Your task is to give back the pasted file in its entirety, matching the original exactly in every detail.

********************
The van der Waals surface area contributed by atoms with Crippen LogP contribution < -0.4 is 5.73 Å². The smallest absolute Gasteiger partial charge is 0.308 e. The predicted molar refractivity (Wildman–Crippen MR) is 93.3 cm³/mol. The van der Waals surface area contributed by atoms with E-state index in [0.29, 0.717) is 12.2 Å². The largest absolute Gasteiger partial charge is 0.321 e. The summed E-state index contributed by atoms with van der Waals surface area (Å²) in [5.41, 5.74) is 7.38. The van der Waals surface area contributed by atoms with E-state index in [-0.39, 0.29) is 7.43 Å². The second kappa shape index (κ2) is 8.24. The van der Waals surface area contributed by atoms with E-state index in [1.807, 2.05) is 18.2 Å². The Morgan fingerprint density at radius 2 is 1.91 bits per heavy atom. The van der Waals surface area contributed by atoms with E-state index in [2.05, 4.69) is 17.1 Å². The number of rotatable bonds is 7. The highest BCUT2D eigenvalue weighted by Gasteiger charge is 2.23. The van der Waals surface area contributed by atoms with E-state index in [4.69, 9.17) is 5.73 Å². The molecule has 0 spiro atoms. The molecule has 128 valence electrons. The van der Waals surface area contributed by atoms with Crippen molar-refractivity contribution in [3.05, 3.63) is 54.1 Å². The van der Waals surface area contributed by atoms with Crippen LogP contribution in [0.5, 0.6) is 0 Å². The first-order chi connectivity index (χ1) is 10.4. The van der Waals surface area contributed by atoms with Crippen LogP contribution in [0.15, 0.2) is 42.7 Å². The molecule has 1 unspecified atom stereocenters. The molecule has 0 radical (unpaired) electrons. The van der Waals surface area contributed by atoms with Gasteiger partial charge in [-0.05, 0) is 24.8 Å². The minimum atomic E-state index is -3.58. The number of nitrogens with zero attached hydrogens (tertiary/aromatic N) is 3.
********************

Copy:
The van der Waals surface area contributed by atoms with Crippen LogP contribution < -0.4 is 5.73 Å². The smallest absolute Gasteiger partial charge is 0.308 e. The predicted molar refractivity (Wildman–Crippen MR) is 93.3 cm³/mol. The van der Waals surface area contributed by atoms with E-state index in [0.29, 0.717) is 12.2 Å². The largest absolute Gasteiger partial charge is 0.321 e. The summed E-state index contributed by atoms with van der Waals surface area (Å²) in [5.41, 5.74) is 7.38. The van der Waals surface area contributed by atoms with E-state index in [-0.39, 0.29) is 7.43 Å². The second kappa shape index (κ2) is 8.24. The van der Waals surface area contributed by atoms with E-state index in [1.807, 2.05) is 18.2 Å². The Morgan fingerprint density at radius 2 is 1.91 bits per heavy atom. The van der Waals surface area contributed by atoms with E-state index in [2.05, 4.69) is 17.1 Å². The number of rotatable bonds is 7. The highest BCUT2D eigenvalue weighted by Gasteiger charge is 2.23. The van der Waals surface area contributed by atoms with E-state index in [4.69, 9.17) is 5.73 Å². The molecule has 0 spiro atoms. The molecule has 128 valence electrons. The van der Waals surface area contributed by atoms with Crippen molar-refractivity contribution in [3.05, 3.63) is 54.1 Å². The van der Waals surface area contributed by atoms with Crippen LogP contribution in [0.5, 0.6) is 0 Å². The first-order chi connectivity index (χ1) is 10.4. The van der Waals surface area contributed by atoms with Crippen LogP contribution in [0.15, 0.2) is 42.7 Å². The molecule has 1 unspecified atom stereocenters. The molecule has 0 radical (unpaired) electrons. The van der Waals surface area contributed by atoms with Gasteiger partial charge in [-0.05, 0) is 24.8 Å². The minimum atomic E-state index is -3.58. The number of nitrogens with zero attached hydrogens (tertiary/aromatic N) is 3.